The last queen alongside Władysław was Zofia Holszańska - a Lithuanian woman, an energetic and good-looking girl at the age of ... seventeen! No wonder that already aged Władysław sometimes treated her more like a granddaughter than a wife. This, however, did not prevent the couple from begetting offspring (although there were also various rumors about this). In the end, two sons were born to the king - Władysław Warneńczyk and Kazimierz Jagiellończyk. The middle child, born right after the Varna, unfortunately died. The other boys, thankfully, both were healthy:the relationship between Władysław and Zofia was dangerously close, and some indications say that the queen could even be the king's niece.

Władysław's last marriage seems to be happy from a historical perspective. Beautiful and young Zofia spoke Jagiełło's native language, which must have been a nice change. There are also letters that prove (at least in writing) a real feeling. Further rumors about the illegitimate origin of the young Władysław and Kazimierz obviously had to appear, but the queen was finally cleared of all charges. Besides, Jagiełło, despite his advanced age, was still robust, as evidenced by the constant hunts he went on.

Władysław Jagiełło was buried at Wawel

It had lost him, anyway. He didn't care about his age.

At the beginning of 1434, Jagiełło set out on his way to Halicz, where he was to receive a feudal tribute from the Moldavian hospodar. During a stop in the village of Medyka, the king, as was his custom for many years, went to the forest and spent half the night there, not properly clothed.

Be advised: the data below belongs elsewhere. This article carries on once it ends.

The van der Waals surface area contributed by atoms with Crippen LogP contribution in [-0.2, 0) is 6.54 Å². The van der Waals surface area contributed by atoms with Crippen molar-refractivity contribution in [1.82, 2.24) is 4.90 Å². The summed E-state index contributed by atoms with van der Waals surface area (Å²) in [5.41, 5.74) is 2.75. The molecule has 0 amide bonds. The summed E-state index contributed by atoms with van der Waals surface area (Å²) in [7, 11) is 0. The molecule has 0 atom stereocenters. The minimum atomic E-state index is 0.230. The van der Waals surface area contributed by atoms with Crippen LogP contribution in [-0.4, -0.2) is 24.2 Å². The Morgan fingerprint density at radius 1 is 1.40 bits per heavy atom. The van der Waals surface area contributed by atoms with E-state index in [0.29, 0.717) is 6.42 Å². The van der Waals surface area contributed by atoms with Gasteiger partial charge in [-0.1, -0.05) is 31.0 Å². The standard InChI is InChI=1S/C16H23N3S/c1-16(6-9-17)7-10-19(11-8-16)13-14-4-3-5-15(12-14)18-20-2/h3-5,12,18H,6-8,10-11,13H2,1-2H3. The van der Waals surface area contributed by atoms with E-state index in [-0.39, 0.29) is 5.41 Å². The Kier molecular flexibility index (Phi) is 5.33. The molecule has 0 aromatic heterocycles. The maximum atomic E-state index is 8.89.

- we read in Royal Plagues Karolina Stojek-Sawicka. He did not cure himself from a cold. According to Długosz's accounts, two months later the king "fell asleep as gentle as possible in the hands of the clergy and lay masters" .

Killer Melons

Zofia Holszańska survived Jagiełło and took an active part in further political events. At fifty-six, she died suddenly of ... poisoning from eating too many melons.

A collector's coin of the National Bank of the Republic of Belarus, designed by Svetlana Zaskiewicz, depicting Zofia Holszańska (2006)

The court doctors tried to cure Władysław's widow, but she refused to take any medications. One of the last symptoms of the disease was paralysis, which may indicate a stroke. She even managed to survive her own son, Władysław. At the time of Zofia's death, the younger Kazimierz took the throne of Poland and Lithuania.